"The Victorian photographer Julia Margaret Cameron is currently undergoing a revival with a recent exhibition of her work at the Metropolitan Museum in New York. She has long evoked interest not only because of her distinctive style but also because of her eccentric personality, her dominant — very dominant — role in a circle that in many ways prefigured the Bloomsbury of her grandniece, Virginia Woolf. But there was another strand in her life that was quintessentially Victorian: the imperial. She was daughter, wife and mother of Empire. To top it off, four of her five sisters married “Anglo-Indians” — civil or military officials serving in India.
Her own embrace of this legacy, however, was equivocal at best; she went to Ceylon not by choice but by necessity in the twilight of her life. When she at last settled there, she had been immersed in photography for only just over a decade and was at last coming into her own as a very visible, if sometimes controversial, practitioner of the art. What is poignant are the ways that Ceylon affected not only the shape of her life, but also that of her art. It happened like this." -- From the essay ‘Julia Margaret Cameron in Ceylon: Idylls of Freshwater vs. Idylls of Rathoongodde’ in The Public Domain Review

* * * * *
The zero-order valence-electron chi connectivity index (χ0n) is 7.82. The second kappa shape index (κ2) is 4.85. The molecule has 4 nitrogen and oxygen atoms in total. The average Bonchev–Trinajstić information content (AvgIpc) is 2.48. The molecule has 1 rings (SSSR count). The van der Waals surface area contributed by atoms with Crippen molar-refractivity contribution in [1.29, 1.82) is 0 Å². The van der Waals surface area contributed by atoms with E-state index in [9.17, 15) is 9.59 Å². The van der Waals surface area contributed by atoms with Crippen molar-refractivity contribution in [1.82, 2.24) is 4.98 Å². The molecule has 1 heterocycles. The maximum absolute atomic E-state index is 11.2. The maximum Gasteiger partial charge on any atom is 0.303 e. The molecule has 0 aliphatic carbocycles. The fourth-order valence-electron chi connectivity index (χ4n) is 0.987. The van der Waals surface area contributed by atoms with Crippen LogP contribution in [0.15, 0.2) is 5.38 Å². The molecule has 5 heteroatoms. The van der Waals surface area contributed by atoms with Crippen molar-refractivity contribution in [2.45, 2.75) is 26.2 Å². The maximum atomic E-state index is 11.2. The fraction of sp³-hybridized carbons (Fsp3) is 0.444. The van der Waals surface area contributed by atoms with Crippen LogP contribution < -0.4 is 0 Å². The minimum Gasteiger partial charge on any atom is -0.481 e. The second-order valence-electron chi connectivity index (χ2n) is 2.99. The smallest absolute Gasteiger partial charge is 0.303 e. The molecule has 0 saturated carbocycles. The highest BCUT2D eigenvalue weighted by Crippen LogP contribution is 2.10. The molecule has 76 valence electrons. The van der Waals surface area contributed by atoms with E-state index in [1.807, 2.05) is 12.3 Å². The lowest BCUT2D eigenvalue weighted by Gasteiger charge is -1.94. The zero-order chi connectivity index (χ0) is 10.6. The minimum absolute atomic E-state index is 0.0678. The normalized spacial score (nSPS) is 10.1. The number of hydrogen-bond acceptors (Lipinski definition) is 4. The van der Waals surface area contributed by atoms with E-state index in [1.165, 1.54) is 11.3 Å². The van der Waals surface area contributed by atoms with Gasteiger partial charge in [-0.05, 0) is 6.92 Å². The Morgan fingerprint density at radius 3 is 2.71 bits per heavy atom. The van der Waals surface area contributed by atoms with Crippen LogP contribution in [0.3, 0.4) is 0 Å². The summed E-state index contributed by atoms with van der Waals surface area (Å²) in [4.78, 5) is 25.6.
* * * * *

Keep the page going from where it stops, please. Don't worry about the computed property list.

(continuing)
Read the complete essay here: publicdomainreview.org/2014/07/09/julia-margaret-cameron-in-ceylon-idylls-of-freshwater-vs-idylls-of-rathoongodde/
Photo Courtesy: Julia Margaret Cameron/The Public Domain Review